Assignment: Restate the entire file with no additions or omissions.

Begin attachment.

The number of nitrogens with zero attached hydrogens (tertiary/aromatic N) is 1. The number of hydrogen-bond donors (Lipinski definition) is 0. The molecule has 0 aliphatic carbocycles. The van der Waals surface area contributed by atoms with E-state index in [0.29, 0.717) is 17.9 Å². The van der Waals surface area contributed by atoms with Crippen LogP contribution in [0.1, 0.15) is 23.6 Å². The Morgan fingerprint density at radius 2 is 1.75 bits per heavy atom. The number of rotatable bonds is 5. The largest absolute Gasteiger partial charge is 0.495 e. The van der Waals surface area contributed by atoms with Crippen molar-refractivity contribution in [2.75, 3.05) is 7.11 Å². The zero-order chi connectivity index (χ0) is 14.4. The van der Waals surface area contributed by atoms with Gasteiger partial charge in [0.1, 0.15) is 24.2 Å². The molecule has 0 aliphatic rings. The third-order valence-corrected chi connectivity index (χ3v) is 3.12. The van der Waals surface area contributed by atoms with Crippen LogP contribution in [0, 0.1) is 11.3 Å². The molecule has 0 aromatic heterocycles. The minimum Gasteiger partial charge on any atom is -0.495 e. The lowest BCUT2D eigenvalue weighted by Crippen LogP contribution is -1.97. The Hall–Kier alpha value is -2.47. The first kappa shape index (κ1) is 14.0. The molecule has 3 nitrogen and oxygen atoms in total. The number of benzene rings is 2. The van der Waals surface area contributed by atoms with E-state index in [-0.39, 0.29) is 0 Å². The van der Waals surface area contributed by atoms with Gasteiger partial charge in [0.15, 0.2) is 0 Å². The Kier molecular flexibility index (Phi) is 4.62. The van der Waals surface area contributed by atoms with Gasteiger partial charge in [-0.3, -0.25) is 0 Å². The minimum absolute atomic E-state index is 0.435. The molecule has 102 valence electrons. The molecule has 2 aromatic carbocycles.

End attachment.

The number of nitrogens with zero attached hydrogens (tertiary/aromatic N) is 1. The number of hydrogen-bond donors (Lipinski definition) is 0. The molecule has 0 aliphatic carbocycles. The van der Waals surface area contributed by atoms with E-state index in [0.29, 0.717) is 17.9 Å². The van der Waals surface area contributed by atoms with Crippen LogP contribution in [0.1, 0.15) is 23.6 Å². The Morgan fingerprint density at radius 2 is 1.75 bits per heavy atom. The number of rotatable bonds is 5. The largest absolute Gasteiger partial charge is 0.495 e. The van der Waals surface area contributed by atoms with Crippen molar-refractivity contribution in [2.75, 3.05) is 7.11 Å². The zero-order chi connectivity index (χ0) is 14.4. The van der Waals surface area contributed by atoms with Gasteiger partial charge in [0.1, 0.15) is 24.2 Å². The molecule has 0 aliphatic rings. The third-order valence-corrected chi connectivity index (χ3v) is 3.12. The van der Waals surface area contributed by atoms with Crippen LogP contribution in [0, 0.1) is 11.3 Å². The molecule has 0 aromatic heterocycles. The minimum Gasteiger partial charge on any atom is -0.495 e. The lowest BCUT2D eigenvalue weighted by Crippen LogP contribution is -1.97. The Hall–Kier alpha value is -2.47. The first kappa shape index (κ1) is 14.0. The molecule has 3 nitrogen and oxygen atoms in total. The number of benzene rings is 2. The van der Waals surface area contributed by atoms with E-state index in [-0.39, 0.29) is 0 Å². The van der Waals surface area contributed by atoms with Gasteiger partial charge in [0.15, 0.2) is 0 Å². The Kier molecular flexibility index (Phi) is 4.62. The van der Waals surface area contributed by atoms with Gasteiger partial charge in [-0.3, -0.25) is 0 Å². The minimum absolute atomic E-state index is 0.435. The molecule has 102 valence electrons. The molecule has 2 aromatic carbocycles.